The Urban Legends of Blues: Robert Johnson and the Crossroads

Blues Featured on Phoenix Radio

by Jess Szabo, Arts Writer

 

Music fans listening to 95.5 the Heat/Phoenix Radio on Wednesday evening from 8-10 p.m. know that Phoenix Radio now features Blues music. The program is called “Blues Power” and is hosted by Utica singer-songwriter and Masters of Jazz Program Host Lou Santacroce.

Make sure to listen every week, and you might just hear some music by Robert Johnson (1911-1938). Johnson was not only one of the greats in the Blues, he is the subject of one of the genre’s most enduring urban legends.

According to the legend, Robert Johnson wanted nothing more than to play the Blues. He played whenever he could. There was just one problem. He couldn’t play. Johnson wasn’t just a hobby-level player when he wished he could be professional. He wasn’t even just bad at what he did. He was strikingly awful, so awful that bar owners couldn’t let him take the stage because he’d run off the customers. It was probably not terribly surprising when he disappeared. Most people would give up and go away if they were that poorly received. The shock came when he returned. Johnson not only returned to the stage a year after he disappeared, he returned as one of the best guitar players anyone had ever heard. Johnson would go on to record forty-one tracks of twenty-nine songs between 1936 and 1937. He died in 1938, but those recordings would form the basis of his eventual status as one of the legends of the Blues.

The shock at Johnson’s astounding improvement in skill level soon turned to speculation. Johnson himself never made this claim, but others began to speculate that he must have sold his soul to the devil at the crossroads in exchange for such talent.

Today, such a legend could spring up literally overnight. One tweet, one Facebook status update, one utterance on a YouTube or Instagram or TikTok video, and a brand new rumor is born. A few clicks, and it’s all over the world. Back in the 1930s, things of course spread much slower, but this particular legend attached itself to Johnson quickly, as it was already part of the Blues and Jazz scenes of the era. How the legend came to those particular communities is up for debate. Some say the legend was imported when Black people were brought from Africa as slaves, with Satan a Christian version of trickster gods from African legends. Others argue that there are too many western elements in the legend for it to be strictly African in origin. The technical name for “selling your soul to the devil in exchange for talent and/or good fortune” is a Faustian pact, and Faustian pacts can be traced back to sixteenth-century German legend.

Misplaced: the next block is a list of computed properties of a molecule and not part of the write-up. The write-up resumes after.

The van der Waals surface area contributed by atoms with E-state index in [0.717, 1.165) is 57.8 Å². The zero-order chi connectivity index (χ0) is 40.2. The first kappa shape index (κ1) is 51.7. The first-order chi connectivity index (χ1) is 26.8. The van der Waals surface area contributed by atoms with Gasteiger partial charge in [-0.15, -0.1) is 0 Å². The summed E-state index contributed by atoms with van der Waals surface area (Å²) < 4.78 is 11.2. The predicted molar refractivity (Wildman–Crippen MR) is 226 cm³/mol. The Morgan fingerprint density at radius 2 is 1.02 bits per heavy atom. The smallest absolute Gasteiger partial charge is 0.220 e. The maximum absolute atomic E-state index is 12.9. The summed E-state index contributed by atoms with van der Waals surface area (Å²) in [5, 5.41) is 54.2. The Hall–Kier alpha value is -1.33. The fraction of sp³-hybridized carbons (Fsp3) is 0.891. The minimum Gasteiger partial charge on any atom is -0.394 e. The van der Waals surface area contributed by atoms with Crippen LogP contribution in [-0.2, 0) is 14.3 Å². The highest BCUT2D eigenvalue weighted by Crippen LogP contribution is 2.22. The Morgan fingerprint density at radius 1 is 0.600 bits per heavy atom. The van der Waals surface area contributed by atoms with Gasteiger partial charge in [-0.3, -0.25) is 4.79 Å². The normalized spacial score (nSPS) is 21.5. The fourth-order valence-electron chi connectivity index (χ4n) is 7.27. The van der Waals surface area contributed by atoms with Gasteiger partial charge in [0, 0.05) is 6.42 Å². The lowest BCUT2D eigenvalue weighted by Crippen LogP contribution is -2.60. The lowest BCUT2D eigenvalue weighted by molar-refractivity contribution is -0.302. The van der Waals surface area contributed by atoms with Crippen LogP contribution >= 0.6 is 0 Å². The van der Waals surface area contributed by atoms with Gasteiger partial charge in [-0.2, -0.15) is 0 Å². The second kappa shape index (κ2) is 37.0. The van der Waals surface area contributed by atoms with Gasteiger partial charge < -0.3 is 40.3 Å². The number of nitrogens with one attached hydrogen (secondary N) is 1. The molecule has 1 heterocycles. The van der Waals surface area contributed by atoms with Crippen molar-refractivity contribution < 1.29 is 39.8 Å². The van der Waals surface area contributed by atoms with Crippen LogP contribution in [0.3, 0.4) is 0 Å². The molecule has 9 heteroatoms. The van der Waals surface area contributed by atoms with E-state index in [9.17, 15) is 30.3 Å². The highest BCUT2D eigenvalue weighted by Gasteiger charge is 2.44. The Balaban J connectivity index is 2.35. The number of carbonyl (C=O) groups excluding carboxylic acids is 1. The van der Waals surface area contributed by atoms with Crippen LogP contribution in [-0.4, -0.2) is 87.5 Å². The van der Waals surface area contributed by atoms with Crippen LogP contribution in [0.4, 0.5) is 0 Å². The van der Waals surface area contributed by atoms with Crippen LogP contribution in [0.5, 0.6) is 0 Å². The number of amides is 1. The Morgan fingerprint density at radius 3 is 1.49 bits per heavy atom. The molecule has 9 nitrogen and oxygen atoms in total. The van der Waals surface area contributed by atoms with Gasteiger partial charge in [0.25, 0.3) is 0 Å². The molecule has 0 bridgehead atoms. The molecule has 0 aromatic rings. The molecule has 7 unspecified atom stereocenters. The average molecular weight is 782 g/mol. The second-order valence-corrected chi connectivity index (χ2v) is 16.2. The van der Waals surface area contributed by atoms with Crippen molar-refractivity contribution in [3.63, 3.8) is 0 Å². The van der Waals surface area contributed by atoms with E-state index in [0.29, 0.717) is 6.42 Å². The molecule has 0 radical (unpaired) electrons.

Whether the popularity of Faustian legend was the result of white European culture being imposed on Black people in America, the importing of African legends, or a combination of both, it was firmly planted and popular by Johnson’s time. The bars where Johnson played, known as “juke joints,” already had a bad reputation. Jazz and Blues were similarly painted as “devil music” or music that celebrated debauchery.

Jelly Roll Morton (1890-1941) claimed to have invented Jazz. While this claim was widely disputed, especially by other people who played the same style of music at the time, nobody doubted that Jelly Roll was a bit odd. His grandmother, Eulalie Echo, is said to have sold his soul to the devil in a voodoo ritual in exchange for his talent. Some say he was heard calling for the Holy Spirit to break the pact on his death bed.

Other musicians who lived from the late 1800s through the 1930s embraced the legend, probably in an effort to enhance their own fame. Peetie Wheatstraw (1902-1941) referred to himself as “the high sheriff from hell” and “the devil’s son-in-law.” He claimed he had sold his soul at the crossroads for success. Tommy Johnson, no relation to Robert Johnson, lived from 1896-1955. He claimed to have handed his guitar to a mysterious figure at the crossroads for some magical tuning.

Anyone who follows a musician or any other type of artist on YouTube or Instagram today can see that with constant learning, practice, and dedication, skills can develop dramatically in the course of a year. Johnson didn’t sell his soul. He worked hard. He just did it out of the view of anyone he knew, so it seemed as though the improvement happened instantly. But the ease of debunking the urban legend does not lessen its hold on popular music. The legend was featured in a 2009 episode of KISS lead singer Gene Simmons’ reality show “Family Jewels.” Internet gossip sites currently speculate that artists from Jay-Z to Miley Cyrus to Eminem have made Faustian pacts today.

To learn more about the Blues while you enjoy the best Blues music around, tune in to “Blues Power” every Wednesday evening. The show is broadcast and streamed exclusively on 95.5 the Heat/Phoenix Radio.

Lockwood Law

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